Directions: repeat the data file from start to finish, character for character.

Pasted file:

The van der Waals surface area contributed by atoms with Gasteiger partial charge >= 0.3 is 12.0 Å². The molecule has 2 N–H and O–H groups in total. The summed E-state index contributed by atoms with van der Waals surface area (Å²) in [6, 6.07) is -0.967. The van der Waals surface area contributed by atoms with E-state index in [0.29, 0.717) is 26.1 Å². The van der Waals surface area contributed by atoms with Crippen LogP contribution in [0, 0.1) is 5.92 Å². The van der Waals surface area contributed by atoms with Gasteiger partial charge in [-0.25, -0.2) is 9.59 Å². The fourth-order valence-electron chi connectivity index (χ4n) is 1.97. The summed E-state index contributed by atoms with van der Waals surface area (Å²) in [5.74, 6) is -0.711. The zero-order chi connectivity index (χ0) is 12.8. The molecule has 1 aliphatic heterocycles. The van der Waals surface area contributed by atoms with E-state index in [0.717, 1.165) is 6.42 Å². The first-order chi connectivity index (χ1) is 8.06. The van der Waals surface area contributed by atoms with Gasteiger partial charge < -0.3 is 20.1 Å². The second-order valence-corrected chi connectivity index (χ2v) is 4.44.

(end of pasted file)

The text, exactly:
The van der Waals surface area contributed by atoms with Gasteiger partial charge >= 0.3 is 12.0 Å². The molecule has 2 N–H and O–H groups in total. The summed E-state index contributed by atoms with van der Waals surface area (Å²) in [6, 6.07) is -0.967. The van der Waals surface area contributed by atoms with E-state index in [0.29, 0.717) is 26.1 Å². The van der Waals surface area contributed by atoms with Crippen LogP contribution in [0, 0.1) is 5.92 Å². The van der Waals surface area contributed by atoms with Gasteiger partial charge in [-0.25, -0.2) is 9.59 Å². The fourth-order valence-electron chi connectivity index (χ4n) is 1.97. The summed E-state index contributed by atoms with van der Waals surface area (Å²) in [5.74, 6) is -0.711. The zero-order chi connectivity index (χ0) is 12.8. The molecule has 1 aliphatic heterocycles. The van der Waals surface area contributed by atoms with E-state index in [0.717, 1.165) is 6.42 Å². The first-order chi connectivity index (χ1) is 8.06. The van der Waals surface area contributed by atoms with Gasteiger partial charge < -0.3 is 20.1 Å². The second-order valence-corrected chi connectivity index (χ2v) is 4.44.